MDRC in the News

Study Supports Bills to Give the Poor and Childless Bigger Tax Breaks

Governing

09/2017

Four years ago, New York City officials and a group of social scientists launched an experiment based on a simple question: Would a couple thousand dollars a year in extra tax breaks help low-income, childless adults find work and increase their earnings?

Early results suggest the answer is yes, which could boost proposals in Congress and states to expand the tax credit for low-income workers.

A three-year pilot project in New York City offered up to $2,000 in annual tax credits to adults who either have no children or aren’t the primary caretaker of their children and make no more than $30,000 a year. Data from 2017 won’t be available until next year, but an interim report from 2016, the second year of the project, found that participants saw their earnings increase by 6 percent and employment by 2.5 percent. Among the participants who were parents, the likelihood of making a child support payment went up 9 percentage points and the average amount they paid each month increased by $54.

Last week, U.S. Sen. Sherrod Brown of Ohio and U.S. Rep. Ro Khanna of California, both Democrats, introduced legislation in Congress that would amend the federal Earned Income Tax Credit (EITC) to give nearly six times bigger refunds to low-income adults in this category. The bills would also raise the income eligibility limit, making the credit available to more people. Brown and Khanna would provide more generous benefits for primary caretakers as well, but those provisions are less of a departure from historical federal tax policy than what they propose for childless adults….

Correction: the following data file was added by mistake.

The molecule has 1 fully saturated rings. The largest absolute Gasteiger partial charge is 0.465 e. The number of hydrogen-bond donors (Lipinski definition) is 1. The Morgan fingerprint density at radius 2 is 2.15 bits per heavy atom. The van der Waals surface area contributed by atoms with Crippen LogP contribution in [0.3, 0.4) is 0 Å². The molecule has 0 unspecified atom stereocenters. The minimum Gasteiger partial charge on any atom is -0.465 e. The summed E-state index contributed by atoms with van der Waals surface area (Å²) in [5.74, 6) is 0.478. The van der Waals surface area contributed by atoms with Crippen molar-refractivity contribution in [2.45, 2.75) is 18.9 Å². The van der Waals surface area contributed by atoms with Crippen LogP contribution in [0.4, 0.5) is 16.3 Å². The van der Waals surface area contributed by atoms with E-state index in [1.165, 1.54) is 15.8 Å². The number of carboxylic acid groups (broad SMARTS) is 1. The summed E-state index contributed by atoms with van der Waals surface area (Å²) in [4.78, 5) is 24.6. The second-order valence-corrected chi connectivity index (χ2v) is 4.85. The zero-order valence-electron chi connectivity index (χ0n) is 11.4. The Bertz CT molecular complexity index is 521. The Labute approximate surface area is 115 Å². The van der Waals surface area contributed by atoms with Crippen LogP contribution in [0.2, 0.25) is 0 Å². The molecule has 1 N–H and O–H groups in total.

…..However, change is more likely to happen at the state level.

Since the recession, a handful of states – both Democratic and Republican – have enacted and expanded programs that match a percentage of the federal tax credit, bringing the total number of states with matching programs to 29. Now, states are increasingly paying attention to adults who have no children or aren’t their primary caretaker…..

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